Immanuel Velikovsky (1895-1979) was born in Belarus and died in the United States. In 1950 he published Worlds in Collision, a book that draws on astrophysics, mythology, paleontology, evolution, anthropology, climatology and geology, and falls squarely in the realm of “catastrophism.” His opening quote, “quota pars operis tanti nobis committitur?*,” (from Seneca) is hard to understand in context, but putting it in a search engine leads to a wealth of Velikovsky sites.
The original work drew skepticism and ridicule. Says Wikipedia, his theories “…have been ignored or vigorously rejected by the academic community.” Carl Sagan, no slouch in terms of hubris, simply offered up disdain. He did draw some support from one important source, Albert Einstein.
The book Worlds in Collision posits that circa 1500 BC a comet came close to the earth, and that it wrought massive destruction on this planet. It basically wiped out human civilization and restructured the globe. The initial and subsequent pass would change our year from 360 days to 365-1/4, and the orbit of the moon from 30 to 27-1/2 days. The axis of the earth was altered, the magnetic poles reversed. Large (and now-extinct) animal carcasses were frozen in situ in Siberia, evidence of sudden change, like flash-freezing, rather than gradual cooling. The poles had shifted, or so it appears.
The comet made another pass in 747 BC, as I understand him, and wrought similar destruction. It also interfered with Mars, which too came close to earth, which is why it earned the reputation of the God of War. Eventually the comet settled into orbit around the sun, and today we know it as “Venus,” a planet said to have had a tail as late as the eighth century of the common era. Velikovsky offers wide evidence from ancient writings on much of this, considered mythology by most. He does note, interestingly, that prior to 1500 BC there were only four known planets, Mercury, Mars, Jupiter and Saturn.
I am very curious about the famous painting I open with above, called “The Birth of Venus.” Why that name? (Though painted in the 15th century by Botticelli, it was not named that until the 19th, if Wikipedia is to be believed.)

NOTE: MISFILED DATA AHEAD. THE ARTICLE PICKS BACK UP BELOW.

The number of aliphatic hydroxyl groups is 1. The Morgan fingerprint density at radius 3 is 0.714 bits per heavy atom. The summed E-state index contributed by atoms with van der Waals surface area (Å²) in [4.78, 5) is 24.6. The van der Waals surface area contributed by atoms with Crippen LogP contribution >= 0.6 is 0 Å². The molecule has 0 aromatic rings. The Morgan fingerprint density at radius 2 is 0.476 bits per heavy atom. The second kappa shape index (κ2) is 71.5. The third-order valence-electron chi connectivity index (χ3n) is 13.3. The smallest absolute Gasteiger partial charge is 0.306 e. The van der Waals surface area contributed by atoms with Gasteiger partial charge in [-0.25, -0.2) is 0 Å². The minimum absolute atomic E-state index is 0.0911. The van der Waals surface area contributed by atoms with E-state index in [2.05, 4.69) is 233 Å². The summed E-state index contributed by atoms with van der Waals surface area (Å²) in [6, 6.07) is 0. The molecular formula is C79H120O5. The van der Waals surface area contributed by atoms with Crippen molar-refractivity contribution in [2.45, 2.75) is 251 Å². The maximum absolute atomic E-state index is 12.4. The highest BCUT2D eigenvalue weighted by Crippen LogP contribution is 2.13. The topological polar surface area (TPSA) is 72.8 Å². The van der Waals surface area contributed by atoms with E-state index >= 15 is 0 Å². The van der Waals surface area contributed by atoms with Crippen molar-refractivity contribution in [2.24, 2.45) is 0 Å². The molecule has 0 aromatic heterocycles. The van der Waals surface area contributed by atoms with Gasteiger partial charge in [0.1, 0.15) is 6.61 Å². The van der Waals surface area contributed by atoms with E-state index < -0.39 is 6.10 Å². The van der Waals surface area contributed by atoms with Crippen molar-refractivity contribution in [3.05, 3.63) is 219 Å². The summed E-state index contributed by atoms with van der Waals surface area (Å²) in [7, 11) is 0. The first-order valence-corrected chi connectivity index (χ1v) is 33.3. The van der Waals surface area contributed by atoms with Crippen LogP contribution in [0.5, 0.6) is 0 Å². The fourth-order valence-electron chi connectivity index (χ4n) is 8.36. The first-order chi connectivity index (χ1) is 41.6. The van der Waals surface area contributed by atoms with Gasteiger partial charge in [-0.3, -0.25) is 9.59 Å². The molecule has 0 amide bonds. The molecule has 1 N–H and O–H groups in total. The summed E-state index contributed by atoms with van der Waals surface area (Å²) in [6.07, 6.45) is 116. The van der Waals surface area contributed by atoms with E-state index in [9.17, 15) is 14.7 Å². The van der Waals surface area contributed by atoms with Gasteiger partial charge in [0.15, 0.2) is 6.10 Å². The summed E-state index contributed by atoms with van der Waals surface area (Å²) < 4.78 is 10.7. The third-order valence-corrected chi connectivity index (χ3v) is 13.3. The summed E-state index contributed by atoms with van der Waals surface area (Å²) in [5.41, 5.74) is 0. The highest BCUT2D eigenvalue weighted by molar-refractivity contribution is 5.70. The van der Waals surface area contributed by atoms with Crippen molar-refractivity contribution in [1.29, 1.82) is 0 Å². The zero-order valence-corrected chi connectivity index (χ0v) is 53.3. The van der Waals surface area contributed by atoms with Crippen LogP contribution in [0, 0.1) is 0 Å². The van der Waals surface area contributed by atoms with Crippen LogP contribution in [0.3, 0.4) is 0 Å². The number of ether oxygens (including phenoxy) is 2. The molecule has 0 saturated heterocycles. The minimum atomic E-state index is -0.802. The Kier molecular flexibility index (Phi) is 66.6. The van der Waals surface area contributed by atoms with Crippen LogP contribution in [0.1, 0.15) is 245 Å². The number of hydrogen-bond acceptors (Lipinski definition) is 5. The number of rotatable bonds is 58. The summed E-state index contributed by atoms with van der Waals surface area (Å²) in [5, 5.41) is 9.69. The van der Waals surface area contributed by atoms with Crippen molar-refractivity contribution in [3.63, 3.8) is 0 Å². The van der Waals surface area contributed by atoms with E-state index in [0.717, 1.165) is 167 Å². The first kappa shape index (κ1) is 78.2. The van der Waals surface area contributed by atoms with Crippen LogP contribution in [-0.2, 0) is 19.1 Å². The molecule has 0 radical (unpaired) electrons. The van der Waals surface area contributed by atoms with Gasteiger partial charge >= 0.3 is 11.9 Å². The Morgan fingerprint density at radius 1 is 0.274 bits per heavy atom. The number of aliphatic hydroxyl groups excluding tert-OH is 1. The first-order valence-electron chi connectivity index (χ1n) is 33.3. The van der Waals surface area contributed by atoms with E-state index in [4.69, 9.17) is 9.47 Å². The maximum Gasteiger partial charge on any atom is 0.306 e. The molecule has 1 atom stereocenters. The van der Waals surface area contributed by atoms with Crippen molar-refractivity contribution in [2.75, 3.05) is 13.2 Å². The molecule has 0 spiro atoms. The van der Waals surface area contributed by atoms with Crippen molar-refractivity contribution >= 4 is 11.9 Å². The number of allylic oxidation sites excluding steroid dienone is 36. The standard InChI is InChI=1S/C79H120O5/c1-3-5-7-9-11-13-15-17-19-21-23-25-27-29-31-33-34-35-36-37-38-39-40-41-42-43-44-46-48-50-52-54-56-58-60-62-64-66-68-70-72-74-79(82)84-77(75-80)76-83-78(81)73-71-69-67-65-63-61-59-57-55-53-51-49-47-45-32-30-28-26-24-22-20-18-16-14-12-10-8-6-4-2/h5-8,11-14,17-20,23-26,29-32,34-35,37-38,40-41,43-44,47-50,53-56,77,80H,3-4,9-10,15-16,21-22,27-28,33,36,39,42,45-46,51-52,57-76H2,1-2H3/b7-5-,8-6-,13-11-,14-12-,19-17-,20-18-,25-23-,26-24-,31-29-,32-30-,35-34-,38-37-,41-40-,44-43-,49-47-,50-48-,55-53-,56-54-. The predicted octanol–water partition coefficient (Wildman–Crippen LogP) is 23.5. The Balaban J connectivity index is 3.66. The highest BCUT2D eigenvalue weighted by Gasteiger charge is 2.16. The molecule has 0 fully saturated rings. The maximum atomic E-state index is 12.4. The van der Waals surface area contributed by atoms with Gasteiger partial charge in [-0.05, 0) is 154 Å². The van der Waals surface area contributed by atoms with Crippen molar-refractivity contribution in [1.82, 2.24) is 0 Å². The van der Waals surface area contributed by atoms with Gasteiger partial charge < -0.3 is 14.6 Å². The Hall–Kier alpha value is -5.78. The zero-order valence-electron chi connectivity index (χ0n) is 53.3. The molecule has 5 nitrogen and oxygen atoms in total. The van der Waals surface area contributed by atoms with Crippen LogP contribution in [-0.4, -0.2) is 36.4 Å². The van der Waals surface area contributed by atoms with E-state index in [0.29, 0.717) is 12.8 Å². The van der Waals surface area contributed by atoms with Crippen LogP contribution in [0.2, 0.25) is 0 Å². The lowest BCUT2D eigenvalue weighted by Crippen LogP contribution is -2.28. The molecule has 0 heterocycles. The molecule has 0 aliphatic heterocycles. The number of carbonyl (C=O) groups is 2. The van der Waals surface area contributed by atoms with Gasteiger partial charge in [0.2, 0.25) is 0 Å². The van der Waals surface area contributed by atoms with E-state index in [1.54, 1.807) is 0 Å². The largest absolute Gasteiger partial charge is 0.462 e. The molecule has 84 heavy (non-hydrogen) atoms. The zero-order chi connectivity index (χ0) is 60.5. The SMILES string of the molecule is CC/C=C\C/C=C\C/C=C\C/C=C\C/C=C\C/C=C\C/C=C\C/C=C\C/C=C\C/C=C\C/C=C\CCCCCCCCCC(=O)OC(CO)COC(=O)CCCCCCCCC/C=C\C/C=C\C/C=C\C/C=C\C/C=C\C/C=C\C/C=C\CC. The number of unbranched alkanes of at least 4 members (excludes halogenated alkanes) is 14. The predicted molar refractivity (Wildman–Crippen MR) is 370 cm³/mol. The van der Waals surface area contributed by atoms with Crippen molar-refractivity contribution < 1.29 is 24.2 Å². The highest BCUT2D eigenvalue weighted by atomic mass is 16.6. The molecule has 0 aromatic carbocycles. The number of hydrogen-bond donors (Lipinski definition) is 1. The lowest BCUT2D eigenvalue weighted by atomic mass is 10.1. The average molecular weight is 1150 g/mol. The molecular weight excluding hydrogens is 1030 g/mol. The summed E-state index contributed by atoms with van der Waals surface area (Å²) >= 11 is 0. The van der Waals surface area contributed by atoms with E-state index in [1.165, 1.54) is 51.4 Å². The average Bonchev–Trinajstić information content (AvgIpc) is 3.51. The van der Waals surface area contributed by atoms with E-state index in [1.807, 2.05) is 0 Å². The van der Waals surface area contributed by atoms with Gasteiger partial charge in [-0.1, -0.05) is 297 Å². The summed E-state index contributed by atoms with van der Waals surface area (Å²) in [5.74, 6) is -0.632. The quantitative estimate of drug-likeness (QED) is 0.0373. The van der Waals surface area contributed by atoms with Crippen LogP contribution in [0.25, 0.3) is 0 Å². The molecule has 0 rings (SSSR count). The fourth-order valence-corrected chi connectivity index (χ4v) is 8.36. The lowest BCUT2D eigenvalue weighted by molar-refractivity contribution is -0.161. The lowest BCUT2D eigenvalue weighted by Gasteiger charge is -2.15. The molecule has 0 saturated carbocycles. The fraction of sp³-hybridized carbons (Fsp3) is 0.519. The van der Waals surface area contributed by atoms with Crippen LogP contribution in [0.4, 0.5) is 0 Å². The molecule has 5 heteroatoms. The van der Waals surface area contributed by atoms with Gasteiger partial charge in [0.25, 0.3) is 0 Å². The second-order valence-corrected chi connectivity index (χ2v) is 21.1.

Velikovsky relied on ancient documents around the globe for support, finding commonality from Egypt to India and North America. However, such reliance brought ridicule. Consequently, he wrote a follow-up book, Earth in Upheaval, in 1955. That work eschewed mythology and relied solely on observational analysis of the debris of our planet, scattered with inexplicable evidence of something catastrophic and massive having repeatedly occurred … our standard geology and the Doctrine of Uniformity cannot explain. It also turns Darwinism on its head.
I mentioned Velikovsky in an earlier post and was routed by a commenter to this site. Check it out if you have time. Am I correct that the comments at the site are by people who have not read Worlds in Collision and are not even aware of Earth in Upheaval? And yet these folks are disdainful and opinionated? Welcome to the Internet, I suppose, where everyone knows how to Google.
“It often appears that the historian of climate has chosen a field as hard to master is it is to square the circle. It seems, sometimes, that the history of climate is a collection of unsolved even unsolvable, questions.”
*”Which part of this work is committed to us?”